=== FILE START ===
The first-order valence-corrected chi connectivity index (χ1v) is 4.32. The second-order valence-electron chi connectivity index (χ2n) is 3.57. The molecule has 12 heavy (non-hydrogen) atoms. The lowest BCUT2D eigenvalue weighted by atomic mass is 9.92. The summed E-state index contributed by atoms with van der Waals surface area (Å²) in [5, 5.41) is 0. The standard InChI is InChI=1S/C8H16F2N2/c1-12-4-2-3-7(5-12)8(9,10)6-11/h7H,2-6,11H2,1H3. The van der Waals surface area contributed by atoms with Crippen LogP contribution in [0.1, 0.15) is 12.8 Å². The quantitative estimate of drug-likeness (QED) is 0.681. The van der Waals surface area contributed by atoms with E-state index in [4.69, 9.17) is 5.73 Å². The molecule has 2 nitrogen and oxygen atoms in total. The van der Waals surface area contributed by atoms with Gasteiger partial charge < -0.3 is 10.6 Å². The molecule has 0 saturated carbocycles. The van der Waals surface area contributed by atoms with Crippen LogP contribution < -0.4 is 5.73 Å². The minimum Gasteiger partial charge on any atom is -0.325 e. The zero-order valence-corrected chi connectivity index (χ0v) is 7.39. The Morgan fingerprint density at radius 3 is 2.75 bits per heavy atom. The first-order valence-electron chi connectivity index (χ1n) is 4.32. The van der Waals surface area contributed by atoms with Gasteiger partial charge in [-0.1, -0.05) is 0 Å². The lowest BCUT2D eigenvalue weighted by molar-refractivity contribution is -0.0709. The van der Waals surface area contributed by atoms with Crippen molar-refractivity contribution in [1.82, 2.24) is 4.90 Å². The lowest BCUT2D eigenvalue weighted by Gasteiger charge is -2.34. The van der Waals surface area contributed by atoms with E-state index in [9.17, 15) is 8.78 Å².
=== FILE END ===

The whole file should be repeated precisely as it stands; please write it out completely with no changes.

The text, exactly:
The first-order valence-corrected chi connectivity index (χ1v) is 4.32. The second-order valence-electron chi connectivity index (χ2n) is 3.57. The molecule has 12 heavy (non-hydrogen) atoms. The lowest BCUT2D eigenvalue weighted by atomic mass is 9.92. The summed E-state index contributed by atoms with van der Waals surface area (Å²) in [5, 5.41) is 0. The standard InChI is InChI=1S/C8H16F2N2/c1-12-4-2-3-7(5-12)8(9,10)6-11/h7H,2-6,11H2,1H3. The van der Waals surface area contributed by atoms with Crippen LogP contribution in [0.1, 0.15) is 12.8 Å². The quantitative estimate of drug-likeness (QED) is 0.681. The van der Waals surface area contributed by atoms with E-state index in [4.69, 9.17) is 5.73 Å². The molecule has 2 nitrogen and oxygen atoms in total. The van der Waals surface area contributed by atoms with Gasteiger partial charge < -0.3 is 10.6 Å². The molecule has 0 saturated carbocycles. The van der Waals surface area contributed by atoms with Crippen LogP contribution < -0.4 is 5.73 Å². The minimum Gasteiger partial charge on any atom is -0.325 e. The zero-order valence-corrected chi connectivity index (χ0v) is 7.39. The Morgan fingerprint density at radius 3 is 2.75 bits per heavy atom. The first-order valence-electron chi connectivity index (χ1n) is 4.32. The van der Waals surface area contributed by atoms with Gasteiger partial charge in [-0.1, -0.05) is 0 Å². The lowest BCUT2D eigenvalue weighted by molar-refractivity contribution is -0.0709. The van der Waals surface area contributed by atoms with Crippen molar-refractivity contribution in [1.82, 2.24) is 4.90 Å². The lowest BCUT2D eigenvalue weighted by Gasteiger charge is -2.34. The van der Waals surface area contributed by atoms with E-state index in [9.17, 15) is 8.78 Å².